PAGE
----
Rozovian

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About Rozovian

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    Workshop Evaluator, Songs of Light and Darkness Director

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    Male
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    Finland

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    http://rozovian.wordpress.com/

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  • Biography
    Dude with beard. Makes music sometimes. Short on pronouns.
  • Real Name
    Ad G

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    2. Maybe; Depends on Circumstances
  • Software - Digital Audio Workstation (DAW)
    Logic
  • Software - Preferred Plugins/Libraries
    Pianoteq, Omnisphere, FM8
  • Composition & Production Skills
    Arrangement & Orchestration
    Synthesis & Sound Design

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  1. I skimmed through some of your tracks. I'll second Shariq's criticisms, all of them. Then there's also the matter of price. 10 bucks for this many tracks might seem reasonable from an artist's perspective, but you're competing with a lot of other remixers, with their own albums free and commercial. And it's incomplete, so 30 bucks to get the full experience? If the tracks were really good, and/or different enough from what's been done with these sources already, maybe people would want to pay that much for it. But even then it's a bit steep. Hence why many artists nowadays live on donations/tips/patreon-like things rather than sales, especially in the remixing scene to the extent anyone's making a living remixing vgm. Besides developing as an artist, you might want to build your audience/fanbase/following/whatever (eg on soundcloud or youtube or maybe tiktok or whatever makes sense). This will help you gain both listens and sales on future releases. I commend you for doing the licensing and trying the commercial album thing. Initiative, procedure, legalities. That's a good experience to have, you now know how complicated (or easy) that is.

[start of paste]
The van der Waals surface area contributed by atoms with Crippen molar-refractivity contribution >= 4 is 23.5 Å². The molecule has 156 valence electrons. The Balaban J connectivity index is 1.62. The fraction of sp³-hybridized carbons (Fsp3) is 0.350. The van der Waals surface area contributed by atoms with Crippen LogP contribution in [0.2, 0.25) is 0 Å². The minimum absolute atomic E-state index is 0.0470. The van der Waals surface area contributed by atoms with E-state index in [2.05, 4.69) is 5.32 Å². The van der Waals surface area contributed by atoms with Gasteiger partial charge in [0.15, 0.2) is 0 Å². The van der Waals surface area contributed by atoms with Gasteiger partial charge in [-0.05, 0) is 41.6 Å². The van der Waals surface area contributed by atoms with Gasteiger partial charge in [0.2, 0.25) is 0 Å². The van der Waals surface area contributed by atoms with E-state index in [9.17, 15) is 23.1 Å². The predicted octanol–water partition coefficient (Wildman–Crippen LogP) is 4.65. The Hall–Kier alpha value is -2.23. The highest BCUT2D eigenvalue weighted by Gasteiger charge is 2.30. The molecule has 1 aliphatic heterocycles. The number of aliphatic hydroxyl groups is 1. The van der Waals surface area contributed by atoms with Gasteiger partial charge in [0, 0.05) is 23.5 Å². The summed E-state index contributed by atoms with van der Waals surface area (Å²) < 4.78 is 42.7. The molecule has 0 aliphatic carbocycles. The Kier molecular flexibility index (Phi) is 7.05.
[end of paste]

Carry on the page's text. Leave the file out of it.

2. That post might need an update. I'm still in the "active" part of the list.
  3. Nice art for the vid. Them colors. I like to hear these modern takes on old dos games, since so many of them don't get the attention that their console contemporaries got. Not that I recognize the game or its music, so I can only comment on the overall sound and composition with little regard for in what ways it's an adaptation. But that's cool. This is cool. I like the sound design. It's a little caught between being a mellow synthscape kind of thing and a trance track. I'm not sure this hits the right balance between the two styles, but there's plenty to like.
  4. I like the guitar performance. Lots of stylish, Dave Wise-y bends. The mixing could use some work. It's not good, and the bass suffers the most for it. I think you've tried to solve it by giving the bass too much lows. You should probably carve some space for the bass in the other tracks using eq so it can have some clarity too. Then it doesn't have to be so loud in the lows, making for an overall better mix. Lead guitar levels could be a little lower. Drum writing in the early parts of the track is pretty boring, but gets better as the track goes on. If you like the fade out at the end, no problem, but you could probably write some ending stuff for the other instruments and let the lead guitar end on that long A. Fading out is a useful thing to do when you don't have a clear home chord in your progression or when you just don't want to end it with a fill and/or an increasingly sparse sound. Or when that's what you want to do. But it can also sound a bit cheap. I don't mind it here.